What about liability (some might be shouting!)?  Emeryville needs to be careful with high risk businesses and doesn’t want to invite federal oversight.  Under THE Coop’s model, all liability is borne by the dispensary.  The City only invites trouble where it creates specialty laws to regulate medical marijuana, like a special dispensary license or a special medical marijuana sales tax.  The current law says that Emeryville, and any California city, can either ban dispensaries outright and forgo the tax revenue (and in our model forgo the direct investment in public health).  Or it can allow people to collectively grow marijuana.  At least that’s what a recent California court of appeals judge wrote.  He was relying upon a Federal Supreme Court decision that held a state does not have to enforce its criminal laws against sick people who cooperatively grow marijuana to aid in a number of medical conditions.

Most importantly, City officials could close any dispensary that presented a danger or nuisance to the community.  If Emeryville lifted its ban on medical marijuana dispensaries and didn’t like how a dispensary was operating, the City could close it as easily as it closed Kitty’s Bar, formerly on Hollis Street (perhaps more easily because federal agencies could help).  And of course, the Council could always reinstate its ban on dispensaries through an immediate Special Council meeting.

Sarah Hines is a licensed attorney at law, spouse and mother of three, and Oakland resident.


  1. It's worth the risks. Many of us when ill would be grateful for the pain easing and function enhancing qualities of this plant. I realize this attorney has to make a pitch about the potential profits to the city, but the real issue is the availability to the public of a benign and relatively harmless plant that can help to reduce suffering.
    Joe Cohen

  2. Ms. Hines crusade is well thought out; from her perspective. However, I think it is misdirected, and should be referred back to her home Community, Oakland.
    Let them suffer the consequences of such an endeavor, in the "Hope" that it will bring the benefits. Emeryville has enough on its plate.

  3. It's noteworthy that the city council seems to poo-poo likely or even demonstrably provable negative consequences of favored developer's large scale development proposals all while talking up the tax receipts of said proposals. And yet a medical marijuana dispensary doesn't seem to get the same treatment from the council...actually so far, it's been just the opposite. It all sort of makes one question who they think they're working for.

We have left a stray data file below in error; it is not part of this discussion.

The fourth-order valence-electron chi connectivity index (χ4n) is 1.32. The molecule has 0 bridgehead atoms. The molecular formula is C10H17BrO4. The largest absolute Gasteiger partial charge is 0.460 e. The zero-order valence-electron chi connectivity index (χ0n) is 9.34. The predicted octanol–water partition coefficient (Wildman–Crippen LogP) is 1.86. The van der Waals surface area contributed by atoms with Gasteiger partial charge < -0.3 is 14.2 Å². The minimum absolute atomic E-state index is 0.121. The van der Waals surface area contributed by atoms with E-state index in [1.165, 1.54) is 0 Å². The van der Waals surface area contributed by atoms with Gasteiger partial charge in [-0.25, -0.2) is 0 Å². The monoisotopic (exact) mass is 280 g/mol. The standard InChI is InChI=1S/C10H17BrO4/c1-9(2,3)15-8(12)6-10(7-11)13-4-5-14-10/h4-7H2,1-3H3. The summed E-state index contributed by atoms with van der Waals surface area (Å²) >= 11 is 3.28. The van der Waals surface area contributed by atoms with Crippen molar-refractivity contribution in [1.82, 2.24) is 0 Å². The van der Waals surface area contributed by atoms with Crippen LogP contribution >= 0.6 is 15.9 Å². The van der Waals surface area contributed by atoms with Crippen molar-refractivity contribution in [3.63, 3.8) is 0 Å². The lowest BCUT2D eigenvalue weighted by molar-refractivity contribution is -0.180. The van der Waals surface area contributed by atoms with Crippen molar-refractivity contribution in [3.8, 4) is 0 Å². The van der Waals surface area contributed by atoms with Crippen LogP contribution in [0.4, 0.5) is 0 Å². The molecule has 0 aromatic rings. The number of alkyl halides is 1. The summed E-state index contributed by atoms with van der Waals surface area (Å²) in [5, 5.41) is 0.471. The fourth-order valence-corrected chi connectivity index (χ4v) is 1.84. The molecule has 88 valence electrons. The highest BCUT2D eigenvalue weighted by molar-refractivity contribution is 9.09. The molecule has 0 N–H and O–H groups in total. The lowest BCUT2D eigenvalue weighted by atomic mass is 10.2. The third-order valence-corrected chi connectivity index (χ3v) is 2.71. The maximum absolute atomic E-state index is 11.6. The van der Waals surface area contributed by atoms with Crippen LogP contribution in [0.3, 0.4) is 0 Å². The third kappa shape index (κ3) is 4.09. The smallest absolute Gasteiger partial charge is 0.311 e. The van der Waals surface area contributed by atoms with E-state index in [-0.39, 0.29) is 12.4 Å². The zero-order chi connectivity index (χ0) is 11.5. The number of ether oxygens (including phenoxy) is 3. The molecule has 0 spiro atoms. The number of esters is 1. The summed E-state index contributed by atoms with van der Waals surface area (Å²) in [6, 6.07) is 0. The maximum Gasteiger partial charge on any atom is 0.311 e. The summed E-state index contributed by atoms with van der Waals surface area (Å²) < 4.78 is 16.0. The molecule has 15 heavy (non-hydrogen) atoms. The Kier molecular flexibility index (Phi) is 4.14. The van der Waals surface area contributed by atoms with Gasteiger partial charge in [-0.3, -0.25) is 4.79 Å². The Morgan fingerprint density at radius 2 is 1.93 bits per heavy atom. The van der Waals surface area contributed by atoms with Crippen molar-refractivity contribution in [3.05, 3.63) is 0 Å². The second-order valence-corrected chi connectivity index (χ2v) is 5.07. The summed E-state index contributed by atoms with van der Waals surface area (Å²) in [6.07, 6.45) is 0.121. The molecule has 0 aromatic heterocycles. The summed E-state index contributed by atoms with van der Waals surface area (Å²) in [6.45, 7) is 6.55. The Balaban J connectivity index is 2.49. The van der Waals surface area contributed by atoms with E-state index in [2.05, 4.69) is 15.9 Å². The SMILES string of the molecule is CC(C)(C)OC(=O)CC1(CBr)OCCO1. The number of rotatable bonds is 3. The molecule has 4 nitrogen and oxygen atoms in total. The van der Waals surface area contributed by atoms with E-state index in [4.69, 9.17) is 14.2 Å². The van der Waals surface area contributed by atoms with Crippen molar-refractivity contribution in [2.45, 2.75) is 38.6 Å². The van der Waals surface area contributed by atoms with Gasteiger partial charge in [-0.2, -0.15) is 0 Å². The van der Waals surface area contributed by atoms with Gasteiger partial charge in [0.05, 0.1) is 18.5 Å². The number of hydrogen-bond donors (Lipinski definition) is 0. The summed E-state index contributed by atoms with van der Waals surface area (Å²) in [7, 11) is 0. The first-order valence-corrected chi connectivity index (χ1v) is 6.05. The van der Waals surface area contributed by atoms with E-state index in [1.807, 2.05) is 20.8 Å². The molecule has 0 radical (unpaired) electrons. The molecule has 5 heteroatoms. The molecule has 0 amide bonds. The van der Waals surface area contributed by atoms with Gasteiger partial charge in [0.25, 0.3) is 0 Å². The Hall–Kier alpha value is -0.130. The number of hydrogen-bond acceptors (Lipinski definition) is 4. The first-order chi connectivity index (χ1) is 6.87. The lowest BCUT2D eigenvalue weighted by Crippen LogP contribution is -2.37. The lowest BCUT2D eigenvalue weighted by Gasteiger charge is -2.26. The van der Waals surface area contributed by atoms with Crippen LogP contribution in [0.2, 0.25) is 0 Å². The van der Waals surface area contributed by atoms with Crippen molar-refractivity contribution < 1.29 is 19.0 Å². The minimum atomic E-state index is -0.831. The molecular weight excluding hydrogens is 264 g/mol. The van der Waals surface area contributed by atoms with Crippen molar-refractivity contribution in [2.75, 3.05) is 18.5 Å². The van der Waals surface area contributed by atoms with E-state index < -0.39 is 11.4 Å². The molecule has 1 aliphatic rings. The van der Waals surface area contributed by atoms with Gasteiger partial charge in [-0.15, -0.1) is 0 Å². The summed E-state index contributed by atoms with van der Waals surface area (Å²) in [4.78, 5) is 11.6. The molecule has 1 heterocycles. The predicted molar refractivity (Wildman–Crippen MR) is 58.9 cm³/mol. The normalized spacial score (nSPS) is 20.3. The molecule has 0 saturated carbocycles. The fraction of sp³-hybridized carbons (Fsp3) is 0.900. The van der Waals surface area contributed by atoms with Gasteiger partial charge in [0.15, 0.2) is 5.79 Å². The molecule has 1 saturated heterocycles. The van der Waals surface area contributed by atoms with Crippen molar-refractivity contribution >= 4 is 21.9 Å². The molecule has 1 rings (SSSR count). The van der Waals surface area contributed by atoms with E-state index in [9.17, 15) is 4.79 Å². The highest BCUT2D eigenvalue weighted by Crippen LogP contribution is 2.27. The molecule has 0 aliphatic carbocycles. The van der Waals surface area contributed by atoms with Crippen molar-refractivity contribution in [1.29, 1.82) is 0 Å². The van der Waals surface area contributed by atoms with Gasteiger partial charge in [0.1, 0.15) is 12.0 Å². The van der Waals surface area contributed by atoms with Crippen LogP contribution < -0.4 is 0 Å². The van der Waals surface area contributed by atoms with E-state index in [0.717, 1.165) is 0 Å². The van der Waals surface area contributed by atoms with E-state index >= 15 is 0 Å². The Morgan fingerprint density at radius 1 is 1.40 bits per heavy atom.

4. If this is a legit business, Ms. Hines, a perfect location for this enterprise would be to have this medical distibutor located next to the Pacific Rim School that your children attend. Of course this will not happen, you will be taking over the KFC on San Pablo Avenue just like they did on this South Park episode:

  5. Yet you have a liquor stores all over Emeryville.
    I love the double standard.

    Go compare fatality rates for marijuana versus alcohol, then tell me which you would rather have in your community?
    Heck, go look at domestic violence rates between the two drugs.

    I had a pinched nerve, the only thing that lessened my pain without a laundry list of nasty side effects was marijuana, and I tried all the prescription drugs, before long they had me on 5 drugs, 2 to manage the pain, and 3 to manage side effects of the other 2. Does that make any sense when ingesting a small amount of marijuana helped me without all the side effects? Yet people want to keep me from that medicine, boggles my mind. One of the most innocuous substances on the planet, but people have been brainwashed into thinking it's some horrible drug.

    My only suggestion is to do your own research, do your own web searches, talk to people you know, dont listen to the talking heads on TV, or read the bogus articles in the paper. There is a very strong movement against medical marijuana, and its focus is about money, not keeping people safe, or giving them relief.

    Whats even funnier, if I look around my house, I can find 50 substances that are far more dangerous to me than marijuana, that I bought at the store.

  6. Thanks for you post. I don't understand why the people and government don't want to know the positive use of marijuana. There are lots of marijuana news coming recently. They should consider the legalization of marijuana and dispensary.

  7. There are many positive effects use of marijuana. Marijuana uses as medical purpose. Marijuana helps to treats some diseases.